Retailers have been actively targeting millennials for years, but their habits have seemingly confounded companies that took traditional customer engagement and marketing approaches.
Millennials have been unfairly blamed for a host of socioeconomic problems over the years that include being selfie-obsessed narcissists unable to disconnect from social media, to their penchant for living with their parents to save on costs. Most recently, this generational group even came under scrutiny for their laundry habits after manufacturers noticed a decline in sales of fabric softener.
While many view millennials as young adults that refuse to grow up, this line of thinking seriously undervalues what they bring to the table. The senior members of this generation are now in their mid-30s and will soon be the largest group in the workforce. Today, millennials wield $200 billion in annual purchasing power according to a report by the National Chamber Federation, that’s a lot of influence that can’t be easily dismissed.
Retailers have been actively targeting this generational group for years, but their habits have seemingly confounded companies that took traditional customer engagement and marketing approaches. While it’s taken a while to profile this generation, appealing to them really comes down to three things – speed, efficiency and personalization.
Investing in customer engagement
The rise in self-service checkout stands signal an assumption made of the millennials– that their love of online shopping means an adversity to interacting with people. However, the real motivation may be speed and uncertainty.
According to a Cisco study called Reinventing Retail, the industry is investing 37 percent of its technology budget to improving the shopping experience which includes increasing customer engagement, creating upsell opportunities, and reducing friction between online and offline sales.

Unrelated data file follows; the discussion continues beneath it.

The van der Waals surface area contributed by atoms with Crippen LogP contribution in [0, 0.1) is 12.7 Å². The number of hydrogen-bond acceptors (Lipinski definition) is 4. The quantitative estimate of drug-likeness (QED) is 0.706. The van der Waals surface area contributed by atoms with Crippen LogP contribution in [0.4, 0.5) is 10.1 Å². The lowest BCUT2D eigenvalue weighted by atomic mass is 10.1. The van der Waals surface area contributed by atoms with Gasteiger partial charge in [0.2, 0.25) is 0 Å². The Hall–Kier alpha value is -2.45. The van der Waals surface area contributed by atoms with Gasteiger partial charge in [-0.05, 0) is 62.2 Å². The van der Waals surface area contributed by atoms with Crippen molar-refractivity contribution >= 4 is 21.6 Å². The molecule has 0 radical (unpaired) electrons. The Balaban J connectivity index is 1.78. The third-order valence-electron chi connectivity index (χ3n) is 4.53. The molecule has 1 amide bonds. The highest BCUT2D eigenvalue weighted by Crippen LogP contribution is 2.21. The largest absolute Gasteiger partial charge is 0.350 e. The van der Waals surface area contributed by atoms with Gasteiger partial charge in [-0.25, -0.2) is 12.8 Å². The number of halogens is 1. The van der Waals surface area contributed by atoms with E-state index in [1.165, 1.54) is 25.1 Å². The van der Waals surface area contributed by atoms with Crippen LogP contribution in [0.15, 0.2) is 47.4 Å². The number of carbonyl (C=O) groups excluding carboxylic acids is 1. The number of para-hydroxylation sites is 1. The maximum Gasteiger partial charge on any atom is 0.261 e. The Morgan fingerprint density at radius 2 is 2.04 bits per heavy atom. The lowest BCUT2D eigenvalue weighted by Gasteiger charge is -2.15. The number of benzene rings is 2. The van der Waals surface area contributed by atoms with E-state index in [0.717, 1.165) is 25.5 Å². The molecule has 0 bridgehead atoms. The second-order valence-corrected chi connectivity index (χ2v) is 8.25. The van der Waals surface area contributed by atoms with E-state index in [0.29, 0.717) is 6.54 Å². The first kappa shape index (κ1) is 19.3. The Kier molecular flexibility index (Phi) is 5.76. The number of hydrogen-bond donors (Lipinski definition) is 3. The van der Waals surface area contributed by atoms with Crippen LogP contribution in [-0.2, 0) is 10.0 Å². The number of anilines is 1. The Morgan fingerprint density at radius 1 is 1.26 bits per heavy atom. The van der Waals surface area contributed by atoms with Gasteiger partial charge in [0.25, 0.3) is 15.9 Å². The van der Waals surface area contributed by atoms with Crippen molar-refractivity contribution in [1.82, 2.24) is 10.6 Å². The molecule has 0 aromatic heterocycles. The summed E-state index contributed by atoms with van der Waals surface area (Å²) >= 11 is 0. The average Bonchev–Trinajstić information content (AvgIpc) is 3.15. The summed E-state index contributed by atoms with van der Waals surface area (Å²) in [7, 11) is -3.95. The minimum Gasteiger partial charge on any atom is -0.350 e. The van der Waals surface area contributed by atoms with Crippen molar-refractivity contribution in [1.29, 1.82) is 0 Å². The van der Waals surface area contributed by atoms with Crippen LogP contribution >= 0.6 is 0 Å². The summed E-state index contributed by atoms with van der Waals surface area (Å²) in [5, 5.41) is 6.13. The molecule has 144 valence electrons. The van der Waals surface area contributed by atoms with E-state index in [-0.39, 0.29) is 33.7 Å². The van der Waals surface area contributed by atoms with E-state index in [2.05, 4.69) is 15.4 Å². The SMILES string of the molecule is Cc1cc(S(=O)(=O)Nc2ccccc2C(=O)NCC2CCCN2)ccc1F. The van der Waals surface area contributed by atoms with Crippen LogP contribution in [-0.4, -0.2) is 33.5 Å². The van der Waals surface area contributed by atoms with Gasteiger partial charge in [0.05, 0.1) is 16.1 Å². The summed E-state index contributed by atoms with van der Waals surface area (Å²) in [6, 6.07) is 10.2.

Where a brick-and-mortar store may be out of a certain TV model, a large online retailer will have it perpetually in stock with the ability to ship anywhere. Physical stores are combating this line of thinking with “endless aisles” which enables them to capture sales even when they are out of stock by augmenting their online presence to ship product directly to the customer if it’s not available in store. The next step in the endless aisle approach is to offer customers a glimpse of store-by-store inventory so that they can see which store near them has the item available.
In the quick service restaurant space, long lines may be all it takes to lose a sale from a millennial. To reduce friction, companies like McDonald’s are supplementing customer service at the counter with self-service kiosks that shorten wait times. Other quick serve restaurants like Chick-fil-A and In-N-Out Burger are solving the same challenges by arming employees with tablets to take orders and process payments from drive-thru customers to speed up service during busy hours.
Retailers are also finding that millennials are willing to engage with store employees as long as it nets them a better experience. Greeting a customer by name and queuing up their usual lunch order before they even step up to the counter is something that can be achieved the old fashioned way by an attentive employee, but for most mid-size to large retailers, investing in technology that helps identify regular customers as they walk through the door can bridge the gap and achieve the same effect. In the future, the same technology can help store associates make specialized recommendations to customers.